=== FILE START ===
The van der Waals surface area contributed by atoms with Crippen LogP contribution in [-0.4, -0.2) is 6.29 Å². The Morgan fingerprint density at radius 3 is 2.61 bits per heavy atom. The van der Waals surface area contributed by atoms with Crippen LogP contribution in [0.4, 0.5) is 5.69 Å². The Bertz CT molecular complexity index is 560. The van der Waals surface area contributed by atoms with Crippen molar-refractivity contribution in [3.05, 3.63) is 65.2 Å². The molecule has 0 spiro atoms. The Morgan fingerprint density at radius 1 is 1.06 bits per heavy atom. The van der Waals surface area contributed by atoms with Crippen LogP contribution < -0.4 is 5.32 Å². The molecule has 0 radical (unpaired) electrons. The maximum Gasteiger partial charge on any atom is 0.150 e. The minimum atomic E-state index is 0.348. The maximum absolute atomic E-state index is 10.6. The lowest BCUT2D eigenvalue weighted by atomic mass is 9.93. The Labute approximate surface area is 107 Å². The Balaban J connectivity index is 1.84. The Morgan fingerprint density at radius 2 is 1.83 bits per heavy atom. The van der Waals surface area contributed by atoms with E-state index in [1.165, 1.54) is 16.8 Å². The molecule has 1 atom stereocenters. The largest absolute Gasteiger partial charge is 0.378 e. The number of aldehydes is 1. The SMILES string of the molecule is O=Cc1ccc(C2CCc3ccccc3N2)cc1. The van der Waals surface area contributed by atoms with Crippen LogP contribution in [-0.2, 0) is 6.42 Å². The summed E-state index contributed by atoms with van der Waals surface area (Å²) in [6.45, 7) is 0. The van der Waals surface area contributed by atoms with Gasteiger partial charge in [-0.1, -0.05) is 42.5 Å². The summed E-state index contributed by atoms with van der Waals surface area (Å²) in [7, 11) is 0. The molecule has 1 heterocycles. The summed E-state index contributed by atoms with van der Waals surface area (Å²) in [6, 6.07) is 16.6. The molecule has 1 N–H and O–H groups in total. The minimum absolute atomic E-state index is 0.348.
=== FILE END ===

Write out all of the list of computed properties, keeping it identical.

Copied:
The van der Waals surface area contributed by atoms with Crippen LogP contribution in [-0.4, -0.2) is 6.29 Å². The Morgan fingerprint density at radius 3 is 2.61 bits per heavy atom. The van der Waals surface area contributed by atoms with Crippen LogP contribution in [0.4, 0.5) is 5.69 Å². The Bertz CT molecular complexity index is 560. The van der Waals surface area contributed by atoms with Crippen molar-refractivity contribution in [3.05, 3.63) is 65.2 Å². The molecule has 0 spiro atoms. The Morgan fingerprint density at radius 1 is 1.06 bits per heavy atom. The van der Waals surface area contributed by atoms with Crippen LogP contribution < -0.4 is 5.32 Å². The molecule has 0 radical (unpaired) electrons. The maximum Gasteiger partial charge on any atom is 0.150 e. The minimum atomic E-state index is 0.348. The maximum absolute atomic E-state index is 10.6. The lowest BCUT2D eigenvalue weighted by atomic mass is 9.93. The Labute approximate surface area is 107 Å². The Balaban J connectivity index is 1.84. The Morgan fingerprint density at radius 2 is 1.83 bits per heavy atom. The van der Waals surface area contributed by atoms with E-state index in [1.165, 1.54) is 16.8 Å². The molecule has 1 atom stereocenters. The largest absolute Gasteiger partial charge is 0.378 e. The number of aldehydes is 1. The SMILES string of the molecule is O=Cc1ccc(C2CCc3ccccc3N2)cc1. The van der Waals surface area contributed by atoms with Crippen LogP contribution in [-0.2, 0) is 6.42 Å². The summed E-state index contributed by atoms with van der Waals surface area (Å²) in [6.45, 7) is 0. The van der Waals surface area contributed by atoms with Gasteiger partial charge in [-0.1, -0.05) is 42.5 Å². The summed E-state index contributed by atoms with van der Waals surface area (Å²) in [7, 11) is 0. The molecule has 1 heterocycles. The summed E-state index contributed by atoms with van der Waals surface area (Å²) in [6, 6.07) is 16.6. The molecule has 1 N–H and O–H groups in total. The minimum absolute atomic E-state index is 0.348.